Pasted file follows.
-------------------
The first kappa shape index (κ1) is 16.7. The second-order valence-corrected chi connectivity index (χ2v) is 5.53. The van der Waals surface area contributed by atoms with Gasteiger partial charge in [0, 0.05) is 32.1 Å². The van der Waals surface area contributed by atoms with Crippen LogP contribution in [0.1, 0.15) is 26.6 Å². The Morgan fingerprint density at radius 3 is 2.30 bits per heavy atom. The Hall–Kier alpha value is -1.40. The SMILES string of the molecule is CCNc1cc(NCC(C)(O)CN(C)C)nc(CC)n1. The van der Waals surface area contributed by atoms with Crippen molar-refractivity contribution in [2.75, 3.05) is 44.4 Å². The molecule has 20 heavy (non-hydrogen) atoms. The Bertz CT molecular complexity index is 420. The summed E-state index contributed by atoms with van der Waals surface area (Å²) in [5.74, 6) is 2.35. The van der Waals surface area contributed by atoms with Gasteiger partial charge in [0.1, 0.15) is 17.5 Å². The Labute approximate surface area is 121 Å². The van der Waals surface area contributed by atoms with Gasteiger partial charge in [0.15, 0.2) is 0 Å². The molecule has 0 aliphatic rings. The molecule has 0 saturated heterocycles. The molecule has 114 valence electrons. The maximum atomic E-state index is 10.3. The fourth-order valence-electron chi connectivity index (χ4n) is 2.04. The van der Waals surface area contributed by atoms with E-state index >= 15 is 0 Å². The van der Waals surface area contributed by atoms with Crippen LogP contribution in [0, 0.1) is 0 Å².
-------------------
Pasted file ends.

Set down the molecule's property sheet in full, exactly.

The first kappa shape index (κ1) is 16.7. The second-order valence-corrected chi connectivity index (χ2v) is 5.53. The van der Waals surface area contributed by atoms with Gasteiger partial charge in [0, 0.05) is 32.1 Å². The van der Waals surface area contributed by atoms with Crippen LogP contribution in [0.1, 0.15) is 26.6 Å². The Morgan fingerprint density at radius 3 is 2.30 bits per heavy atom. The Hall–Kier alpha value is -1.40. The SMILES string of the molecule is CCNc1cc(NCC(C)(O)CN(C)C)nc(CC)n1. The van der Waals surface area contributed by atoms with Crippen molar-refractivity contribution in [2.75, 3.05) is 44.4 Å². The molecule has 20 heavy (non-hydrogen) atoms. The Bertz CT molecular complexity index is 420. The summed E-state index contributed by atoms with van der Waals surface area (Å²) in [5.74, 6) is 2.35. The van der Waals surface area contributed by atoms with Gasteiger partial charge in [0.1, 0.15) is 17.5 Å². The Labute approximate surface area is 121 Å². The van der Waals surface area contributed by atoms with Gasteiger partial charge in [0.15, 0.2) is 0 Å². The molecule has 0 aliphatic rings. The molecule has 0 saturated heterocycles. The molecule has 114 valence electrons. The maximum atomic E-state index is 10.3. The fourth-order valence-electron chi connectivity index (χ4n) is 2.04. The van der Waals surface area contributed by atoms with E-state index >= 15 is 0 Å². The van der Waals surface area contributed by atoms with Crippen LogP contribution in [0, 0.1) is 0 Å².